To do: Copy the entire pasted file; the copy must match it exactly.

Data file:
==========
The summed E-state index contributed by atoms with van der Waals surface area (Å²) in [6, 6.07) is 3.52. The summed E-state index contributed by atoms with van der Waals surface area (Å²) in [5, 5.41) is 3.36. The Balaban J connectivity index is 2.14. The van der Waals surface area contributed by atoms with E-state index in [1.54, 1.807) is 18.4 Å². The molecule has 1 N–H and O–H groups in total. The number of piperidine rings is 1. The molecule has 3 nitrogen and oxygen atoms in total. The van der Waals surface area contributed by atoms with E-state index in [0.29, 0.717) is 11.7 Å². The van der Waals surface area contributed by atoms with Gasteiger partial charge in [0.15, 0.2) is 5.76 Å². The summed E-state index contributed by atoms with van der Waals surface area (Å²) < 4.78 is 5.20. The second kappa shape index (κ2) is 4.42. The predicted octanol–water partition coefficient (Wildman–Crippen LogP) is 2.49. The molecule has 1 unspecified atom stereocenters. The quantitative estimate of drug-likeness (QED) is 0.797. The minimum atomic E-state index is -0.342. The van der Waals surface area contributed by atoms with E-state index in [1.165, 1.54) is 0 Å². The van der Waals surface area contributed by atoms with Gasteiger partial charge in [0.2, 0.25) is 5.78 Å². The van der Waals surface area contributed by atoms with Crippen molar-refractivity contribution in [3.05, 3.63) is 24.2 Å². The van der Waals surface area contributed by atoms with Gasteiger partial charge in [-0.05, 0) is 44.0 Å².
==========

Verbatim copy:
The summed E-state index contributed by atoms with van der Waals surface area (Å²) in [6, 6.07) is 3.52. The summed E-state index contributed by atoms with van der Waals surface area (Å²) in [5, 5.41) is 3.36. The Balaban J connectivity index is 2.14. The van der Waals surface area contributed by atoms with E-state index in [1.54, 1.807) is 18.4 Å². The molecule has 1 N–H and O–H groups in total. The number of piperidine rings is 1. The molecule has 3 nitrogen and oxygen atoms in total. The van der Waals surface area contributed by atoms with E-state index in [0.29, 0.717) is 11.7 Å². The van der Waals surface area contributed by atoms with Gasteiger partial charge in [0.15, 0.2) is 5.76 Å². The summed E-state index contributed by atoms with van der Waals surface area (Å²) < 4.78 is 5.20. The second kappa shape index (κ2) is 4.42. The predicted octanol–water partition coefficient (Wildman–Crippen LogP) is 2.49. The molecule has 1 unspecified atom stereocenters. The quantitative estimate of drug-likeness (QED) is 0.797. The minimum atomic E-state index is -0.342. The van der Waals surface area contributed by atoms with E-state index in [1.165, 1.54) is 0 Å². The van der Waals surface area contributed by atoms with Gasteiger partial charge in [0.2, 0.25) is 5.78 Å². The van der Waals surface area contributed by atoms with Crippen molar-refractivity contribution in [3.05, 3.63) is 24.2 Å². The van der Waals surface area contributed by atoms with Gasteiger partial charge in [-0.05, 0) is 44.0 Å².